Customer service and management and leadership skills will play a significant role in the future of the hospitality and tourism sector, People 1st’s 2013 State of the Nation report has revealed.
More than 2,000 employers from across the hospitality and tourism industry were surveyed for the report, which aims to analyse current labour market trends, skills, and education and training needs.
Employers showed a general optimism about the future, with 88 per cent believing customer service skills would grow in importance in the next three to five years.
Fifty-eight per cent of employers believed that sustainability issues need addressing, while 69 per cent opined that management and leadership skills will have a significant influence on the sector over the coming years.
“Our employers are already saying that many of their staff lack the necessary customer service and management and leadership skills, so as the need for these particular skills grows, the situation could definitely get a lot worse,” said Brian Wisdom, chief executive of People 1st.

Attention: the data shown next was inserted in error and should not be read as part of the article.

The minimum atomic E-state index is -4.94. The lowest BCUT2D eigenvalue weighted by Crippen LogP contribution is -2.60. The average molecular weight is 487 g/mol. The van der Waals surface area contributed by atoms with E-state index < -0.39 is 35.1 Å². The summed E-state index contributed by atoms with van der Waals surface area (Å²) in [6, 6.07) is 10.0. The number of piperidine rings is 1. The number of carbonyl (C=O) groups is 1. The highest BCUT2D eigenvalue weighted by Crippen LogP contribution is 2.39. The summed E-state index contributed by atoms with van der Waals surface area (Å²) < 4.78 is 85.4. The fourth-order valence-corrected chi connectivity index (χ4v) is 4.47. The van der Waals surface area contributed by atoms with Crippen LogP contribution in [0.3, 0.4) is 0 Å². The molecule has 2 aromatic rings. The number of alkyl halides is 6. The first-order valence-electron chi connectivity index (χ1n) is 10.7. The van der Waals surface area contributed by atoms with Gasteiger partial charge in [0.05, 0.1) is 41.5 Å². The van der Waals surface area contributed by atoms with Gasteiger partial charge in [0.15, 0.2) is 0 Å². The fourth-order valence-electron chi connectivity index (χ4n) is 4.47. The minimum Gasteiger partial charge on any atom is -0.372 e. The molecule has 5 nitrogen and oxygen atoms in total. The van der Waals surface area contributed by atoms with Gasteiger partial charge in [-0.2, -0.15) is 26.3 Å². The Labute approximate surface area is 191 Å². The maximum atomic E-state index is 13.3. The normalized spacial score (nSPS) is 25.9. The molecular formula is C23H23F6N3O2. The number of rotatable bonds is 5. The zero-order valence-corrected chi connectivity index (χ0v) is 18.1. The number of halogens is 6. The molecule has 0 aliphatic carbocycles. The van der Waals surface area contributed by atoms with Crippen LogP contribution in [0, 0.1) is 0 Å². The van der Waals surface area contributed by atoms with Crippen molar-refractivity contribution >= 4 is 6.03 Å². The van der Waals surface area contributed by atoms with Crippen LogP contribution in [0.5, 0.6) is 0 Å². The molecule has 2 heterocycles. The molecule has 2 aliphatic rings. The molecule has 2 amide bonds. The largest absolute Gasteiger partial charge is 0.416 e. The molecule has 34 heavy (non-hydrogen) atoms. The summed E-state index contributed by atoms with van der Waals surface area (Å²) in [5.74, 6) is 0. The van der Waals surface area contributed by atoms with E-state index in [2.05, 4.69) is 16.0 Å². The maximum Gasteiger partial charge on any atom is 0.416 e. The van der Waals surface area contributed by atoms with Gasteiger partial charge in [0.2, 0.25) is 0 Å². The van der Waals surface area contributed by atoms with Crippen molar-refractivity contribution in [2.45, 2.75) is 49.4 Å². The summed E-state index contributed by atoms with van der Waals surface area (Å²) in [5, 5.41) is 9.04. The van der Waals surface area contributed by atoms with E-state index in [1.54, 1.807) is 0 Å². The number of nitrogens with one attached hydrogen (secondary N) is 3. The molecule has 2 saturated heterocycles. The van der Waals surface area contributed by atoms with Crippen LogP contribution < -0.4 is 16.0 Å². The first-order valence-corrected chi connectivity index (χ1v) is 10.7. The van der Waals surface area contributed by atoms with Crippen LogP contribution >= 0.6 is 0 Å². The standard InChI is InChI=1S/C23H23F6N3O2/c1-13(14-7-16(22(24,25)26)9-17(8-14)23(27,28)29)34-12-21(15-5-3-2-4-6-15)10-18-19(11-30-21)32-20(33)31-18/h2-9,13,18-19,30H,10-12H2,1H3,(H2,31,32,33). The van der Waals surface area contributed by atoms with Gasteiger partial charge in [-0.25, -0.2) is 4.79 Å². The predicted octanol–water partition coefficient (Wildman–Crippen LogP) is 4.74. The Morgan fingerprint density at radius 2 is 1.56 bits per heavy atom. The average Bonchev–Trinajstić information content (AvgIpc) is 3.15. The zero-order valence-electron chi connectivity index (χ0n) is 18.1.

“A lot of effort has gone into attracting people into the industry, but this shows that what we really need to do is place much more emphasis on making sure that the staff we already have in the industry are retained and given the training they need.
“As the economy picks up and we face recruitment competition from other industries, ensuring our staff have the right skills is going to be hugely important.”
The 2013 State of the Nation report also shows that staff turnover rates have fallen 11 per cent in the past three years.
In addition to retaining staff, research showed that providing the right training and development opportunities for individuals is imperative.
Wisdom continued: “Our research found that only 41 per cent of organisations offered training in the past 12 months, which means that there are a lot of people missing out.
“Of those that do offer training, most money is directed toward elementary occupations, which is carried out at the most basic level, and much of this is because of the high turnover rates we’re experiencing. It has become a vicious cycle that we need to stop.
“If only 36 per cent of organisations provide training directed at addressing individual needs, we are not doing enough to develop the skills we need – either now or in the future.”